Since you are going through all this trouble, you might as well do it right. To ensure that there are no negative harmonics introduced into the barrel during firing, you should allow more clearance for your gas cylinder at the stock ferrule. You can either purchase a new NM stock ferrule and route out the wood to accept it or you can modify your own stock ferrule.

Remove the ferrule from the stock. Get a Dremel with the grinding attachment and open up the bottom 3/4ths of the inside “U” channel as pictured:

If you are using a hand-held Dremel type of tool to do this, be very careful! The cutting or routing bit you use can easily go out of control and follow the contour of the ferrule, walk out and around the ferrule to the outside of the stock. This will scratch or gouge the stock and even worse, cut your fingers (ask me how I know!). To give you an example of how hard it is to control, I am not a small guy by any means. I have a 50” chest and 17” arms and I found it difficult to control the Dremel once it got a good grab on something. The cutting bit I was using did exactly as I stated, walked out of the barrel channel, out of the stock and started cutting away at my fingertip which I was using to support my hand which was doing the cutting.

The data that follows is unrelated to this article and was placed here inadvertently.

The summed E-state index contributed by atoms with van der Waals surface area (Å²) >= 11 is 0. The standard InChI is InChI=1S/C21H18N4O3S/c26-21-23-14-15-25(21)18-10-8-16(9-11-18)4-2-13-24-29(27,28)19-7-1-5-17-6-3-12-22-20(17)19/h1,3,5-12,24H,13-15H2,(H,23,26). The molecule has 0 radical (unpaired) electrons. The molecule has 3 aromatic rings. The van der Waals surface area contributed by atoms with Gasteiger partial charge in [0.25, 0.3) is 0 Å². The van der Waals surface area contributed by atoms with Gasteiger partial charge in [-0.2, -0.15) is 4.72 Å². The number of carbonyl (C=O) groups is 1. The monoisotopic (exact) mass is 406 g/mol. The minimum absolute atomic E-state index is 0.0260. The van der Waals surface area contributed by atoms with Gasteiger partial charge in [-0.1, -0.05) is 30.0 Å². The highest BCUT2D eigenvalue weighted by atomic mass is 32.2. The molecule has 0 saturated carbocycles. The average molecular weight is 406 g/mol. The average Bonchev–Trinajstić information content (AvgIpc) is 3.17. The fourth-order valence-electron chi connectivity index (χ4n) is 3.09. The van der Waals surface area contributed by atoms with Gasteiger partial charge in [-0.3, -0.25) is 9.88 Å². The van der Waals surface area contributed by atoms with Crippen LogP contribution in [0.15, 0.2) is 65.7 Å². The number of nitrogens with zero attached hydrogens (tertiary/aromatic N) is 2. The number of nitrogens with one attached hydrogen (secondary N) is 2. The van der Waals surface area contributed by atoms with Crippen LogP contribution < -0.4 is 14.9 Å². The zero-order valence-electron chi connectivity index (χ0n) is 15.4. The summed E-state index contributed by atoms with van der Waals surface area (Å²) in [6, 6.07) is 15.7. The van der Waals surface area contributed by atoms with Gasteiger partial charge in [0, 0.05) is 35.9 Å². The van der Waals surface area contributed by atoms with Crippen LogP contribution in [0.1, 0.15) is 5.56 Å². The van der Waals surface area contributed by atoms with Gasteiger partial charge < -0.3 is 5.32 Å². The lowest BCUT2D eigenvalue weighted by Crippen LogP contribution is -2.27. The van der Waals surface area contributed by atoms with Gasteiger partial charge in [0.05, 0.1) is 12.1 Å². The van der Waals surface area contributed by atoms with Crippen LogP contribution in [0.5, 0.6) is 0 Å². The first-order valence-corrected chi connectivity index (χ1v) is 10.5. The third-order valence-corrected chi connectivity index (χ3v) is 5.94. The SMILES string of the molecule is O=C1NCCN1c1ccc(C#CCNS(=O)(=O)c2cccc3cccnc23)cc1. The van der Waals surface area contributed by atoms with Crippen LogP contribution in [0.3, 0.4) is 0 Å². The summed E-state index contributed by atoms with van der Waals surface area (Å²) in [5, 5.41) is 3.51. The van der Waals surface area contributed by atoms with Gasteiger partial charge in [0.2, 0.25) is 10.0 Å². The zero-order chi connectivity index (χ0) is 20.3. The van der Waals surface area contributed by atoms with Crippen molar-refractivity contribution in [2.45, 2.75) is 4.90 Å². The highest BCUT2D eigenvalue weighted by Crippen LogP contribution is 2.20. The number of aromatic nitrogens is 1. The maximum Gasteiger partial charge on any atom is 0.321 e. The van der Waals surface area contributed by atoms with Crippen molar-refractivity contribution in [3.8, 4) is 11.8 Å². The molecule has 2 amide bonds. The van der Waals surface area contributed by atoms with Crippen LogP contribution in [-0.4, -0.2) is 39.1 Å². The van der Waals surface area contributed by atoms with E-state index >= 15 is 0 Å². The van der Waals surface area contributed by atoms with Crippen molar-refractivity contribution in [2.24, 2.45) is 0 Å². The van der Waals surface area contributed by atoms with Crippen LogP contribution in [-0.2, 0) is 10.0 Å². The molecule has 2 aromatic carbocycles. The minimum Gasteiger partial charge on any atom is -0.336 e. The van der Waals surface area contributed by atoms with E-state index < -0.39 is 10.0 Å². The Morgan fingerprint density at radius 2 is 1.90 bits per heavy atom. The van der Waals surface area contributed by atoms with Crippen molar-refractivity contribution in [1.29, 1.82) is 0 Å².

While you are at it, polish the remaining mating surfaces of the stock ferrule to the front band. Sand the tenon (the part where the ferrule slides over) so that the ferrule slides on and off easily. Slide on the ferrule and clear materal from the channel of the stock to match the opening of the modified ferrule. The ferrule will be epoxied in the next step…

Stock leveling:
This is an excerpt from Art Luppino on leveling the stock…